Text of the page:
requires more substantial evidence than it takes to make a prima facie case, however,
because unlike evidence establishing the prima facie case, evidence of pretext and
discrimination is viewed in light of the employer's justification." Smith, 302 F.3d at
834 (quoting Sprenger, 253 F.3d at 1111) (alteration omitted). There are several
recognized methods of proving pretext:
An employee may prove pretext by demonstrating that the employer's
proffered reason has no basis in fact, that the employee received a
favorable review shortly before he was terminated, that similarly situated
employees who did not engage in the protected activity were treated
5Phillips also criticizes Hacker's statement in her deposition that Phillips failed
to call in a second time on the morning of her doctor's appointment as promised.
While there is an issue of fact whether she did in fact call back, this does not
demonstrate pretext since this was merely a supplemental after-the-fact justification
given in the course of litigation that does not undermine Appellees' legitimate, nonpretextual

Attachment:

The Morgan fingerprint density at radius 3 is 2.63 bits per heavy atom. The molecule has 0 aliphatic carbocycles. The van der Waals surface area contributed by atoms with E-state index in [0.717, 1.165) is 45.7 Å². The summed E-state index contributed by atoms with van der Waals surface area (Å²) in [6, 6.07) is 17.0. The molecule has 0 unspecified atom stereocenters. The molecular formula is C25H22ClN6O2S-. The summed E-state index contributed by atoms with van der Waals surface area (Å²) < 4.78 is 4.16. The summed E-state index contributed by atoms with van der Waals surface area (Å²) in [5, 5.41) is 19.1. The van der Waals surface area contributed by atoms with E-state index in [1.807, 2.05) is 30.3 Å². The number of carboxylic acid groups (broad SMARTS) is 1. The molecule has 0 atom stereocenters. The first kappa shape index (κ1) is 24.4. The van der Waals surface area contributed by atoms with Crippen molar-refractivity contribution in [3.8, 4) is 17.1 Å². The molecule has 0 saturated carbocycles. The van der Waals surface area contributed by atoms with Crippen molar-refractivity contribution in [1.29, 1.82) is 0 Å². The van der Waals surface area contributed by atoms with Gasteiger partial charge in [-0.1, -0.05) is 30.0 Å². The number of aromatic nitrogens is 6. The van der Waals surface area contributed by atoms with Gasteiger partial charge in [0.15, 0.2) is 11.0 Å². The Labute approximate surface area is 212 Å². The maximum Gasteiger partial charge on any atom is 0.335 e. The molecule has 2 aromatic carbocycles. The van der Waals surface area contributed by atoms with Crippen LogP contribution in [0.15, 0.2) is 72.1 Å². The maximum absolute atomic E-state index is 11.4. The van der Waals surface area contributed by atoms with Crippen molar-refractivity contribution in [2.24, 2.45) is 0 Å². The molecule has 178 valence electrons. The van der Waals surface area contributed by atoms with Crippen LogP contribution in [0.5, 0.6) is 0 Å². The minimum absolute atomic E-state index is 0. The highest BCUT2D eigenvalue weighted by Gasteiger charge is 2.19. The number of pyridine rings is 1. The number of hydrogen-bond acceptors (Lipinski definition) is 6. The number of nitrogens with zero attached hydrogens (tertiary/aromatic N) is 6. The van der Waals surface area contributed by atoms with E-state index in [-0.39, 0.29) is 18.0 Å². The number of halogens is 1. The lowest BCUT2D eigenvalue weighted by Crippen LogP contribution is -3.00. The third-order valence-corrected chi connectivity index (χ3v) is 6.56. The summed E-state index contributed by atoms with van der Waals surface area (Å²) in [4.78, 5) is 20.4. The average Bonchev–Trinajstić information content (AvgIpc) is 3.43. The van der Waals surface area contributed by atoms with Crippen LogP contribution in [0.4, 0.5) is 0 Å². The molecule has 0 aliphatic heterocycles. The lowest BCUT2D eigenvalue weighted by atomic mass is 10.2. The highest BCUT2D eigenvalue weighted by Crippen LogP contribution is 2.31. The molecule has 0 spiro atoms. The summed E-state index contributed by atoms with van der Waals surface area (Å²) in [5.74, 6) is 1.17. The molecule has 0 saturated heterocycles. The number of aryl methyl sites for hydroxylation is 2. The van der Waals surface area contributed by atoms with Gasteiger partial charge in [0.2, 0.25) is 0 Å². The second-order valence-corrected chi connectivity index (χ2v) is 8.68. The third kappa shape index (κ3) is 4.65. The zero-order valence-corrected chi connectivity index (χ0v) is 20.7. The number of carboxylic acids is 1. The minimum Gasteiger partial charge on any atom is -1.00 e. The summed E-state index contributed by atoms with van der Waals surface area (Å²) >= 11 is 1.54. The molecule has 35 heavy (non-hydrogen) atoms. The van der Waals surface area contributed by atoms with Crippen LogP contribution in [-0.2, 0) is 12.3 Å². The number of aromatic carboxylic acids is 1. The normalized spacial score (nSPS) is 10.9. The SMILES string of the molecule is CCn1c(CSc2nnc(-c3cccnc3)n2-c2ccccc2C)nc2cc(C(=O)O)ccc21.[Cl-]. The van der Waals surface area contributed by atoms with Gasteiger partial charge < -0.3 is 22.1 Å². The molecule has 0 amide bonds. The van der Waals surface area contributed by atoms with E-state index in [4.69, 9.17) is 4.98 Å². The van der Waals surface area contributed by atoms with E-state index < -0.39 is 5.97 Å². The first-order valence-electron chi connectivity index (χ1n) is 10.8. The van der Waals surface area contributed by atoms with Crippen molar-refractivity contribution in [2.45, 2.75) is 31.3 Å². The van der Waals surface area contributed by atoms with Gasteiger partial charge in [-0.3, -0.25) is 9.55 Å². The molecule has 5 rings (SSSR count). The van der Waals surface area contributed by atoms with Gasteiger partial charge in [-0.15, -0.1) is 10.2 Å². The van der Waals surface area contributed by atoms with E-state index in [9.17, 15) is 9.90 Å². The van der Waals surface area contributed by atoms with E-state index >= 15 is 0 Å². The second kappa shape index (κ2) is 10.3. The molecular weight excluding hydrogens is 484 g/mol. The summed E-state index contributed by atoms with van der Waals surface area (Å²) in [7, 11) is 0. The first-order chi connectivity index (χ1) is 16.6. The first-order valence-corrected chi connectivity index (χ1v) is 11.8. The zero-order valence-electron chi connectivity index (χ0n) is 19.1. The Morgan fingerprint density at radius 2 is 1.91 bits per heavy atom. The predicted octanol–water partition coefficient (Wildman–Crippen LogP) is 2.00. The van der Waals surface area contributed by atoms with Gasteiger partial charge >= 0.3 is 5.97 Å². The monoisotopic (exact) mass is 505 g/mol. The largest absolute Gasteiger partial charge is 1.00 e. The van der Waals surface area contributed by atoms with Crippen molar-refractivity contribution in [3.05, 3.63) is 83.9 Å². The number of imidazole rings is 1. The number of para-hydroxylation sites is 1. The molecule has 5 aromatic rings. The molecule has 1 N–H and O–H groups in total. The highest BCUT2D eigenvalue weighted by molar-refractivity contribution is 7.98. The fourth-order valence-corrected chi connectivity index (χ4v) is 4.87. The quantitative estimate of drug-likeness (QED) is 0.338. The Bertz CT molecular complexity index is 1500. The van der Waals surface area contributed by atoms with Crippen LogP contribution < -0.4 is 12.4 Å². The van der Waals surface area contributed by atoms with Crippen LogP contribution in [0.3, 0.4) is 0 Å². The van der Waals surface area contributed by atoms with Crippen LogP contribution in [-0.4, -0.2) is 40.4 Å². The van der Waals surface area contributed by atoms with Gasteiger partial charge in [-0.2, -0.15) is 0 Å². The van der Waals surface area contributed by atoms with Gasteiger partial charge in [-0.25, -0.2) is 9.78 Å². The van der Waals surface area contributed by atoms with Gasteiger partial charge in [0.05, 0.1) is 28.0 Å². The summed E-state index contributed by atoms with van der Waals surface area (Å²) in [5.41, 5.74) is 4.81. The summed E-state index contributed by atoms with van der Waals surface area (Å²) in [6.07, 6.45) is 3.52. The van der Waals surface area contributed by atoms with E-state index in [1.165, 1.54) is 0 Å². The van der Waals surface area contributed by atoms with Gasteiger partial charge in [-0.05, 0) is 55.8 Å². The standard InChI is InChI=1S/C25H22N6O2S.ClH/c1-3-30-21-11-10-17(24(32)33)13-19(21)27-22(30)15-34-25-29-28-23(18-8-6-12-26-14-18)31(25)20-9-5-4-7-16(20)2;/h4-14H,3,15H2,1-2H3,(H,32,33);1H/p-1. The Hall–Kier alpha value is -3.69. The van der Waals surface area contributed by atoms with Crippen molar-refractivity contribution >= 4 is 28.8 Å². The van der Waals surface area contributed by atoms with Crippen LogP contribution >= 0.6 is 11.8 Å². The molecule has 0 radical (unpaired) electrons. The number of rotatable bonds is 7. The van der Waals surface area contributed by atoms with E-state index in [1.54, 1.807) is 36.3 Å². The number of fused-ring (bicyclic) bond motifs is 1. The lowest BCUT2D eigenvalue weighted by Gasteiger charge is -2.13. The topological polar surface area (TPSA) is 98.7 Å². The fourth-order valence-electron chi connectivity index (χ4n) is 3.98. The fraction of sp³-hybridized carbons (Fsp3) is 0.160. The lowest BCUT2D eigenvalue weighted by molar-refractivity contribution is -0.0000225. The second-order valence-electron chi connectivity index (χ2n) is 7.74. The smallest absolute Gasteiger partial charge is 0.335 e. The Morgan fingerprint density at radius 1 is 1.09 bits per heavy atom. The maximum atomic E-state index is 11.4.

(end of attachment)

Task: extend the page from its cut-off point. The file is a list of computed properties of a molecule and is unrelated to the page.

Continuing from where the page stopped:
reason for terminating her regardless of whether she called back or not.
more leniently, that the employer changed its explanation for why it fired
the employee, or that the employer deviated from its policies.
Stallings, 447 F.3d at 1052.
Phillips first argues Appellees' stated reason for her termination has no basis in
fact because she did in fact have leave time available. As previously discussed,
however, the operative issue is that Appellees were not aware prior to her termination
that she may have had leave time available, and it is undisputed all parties were
operating under the assumption no leave time was available until DAH learned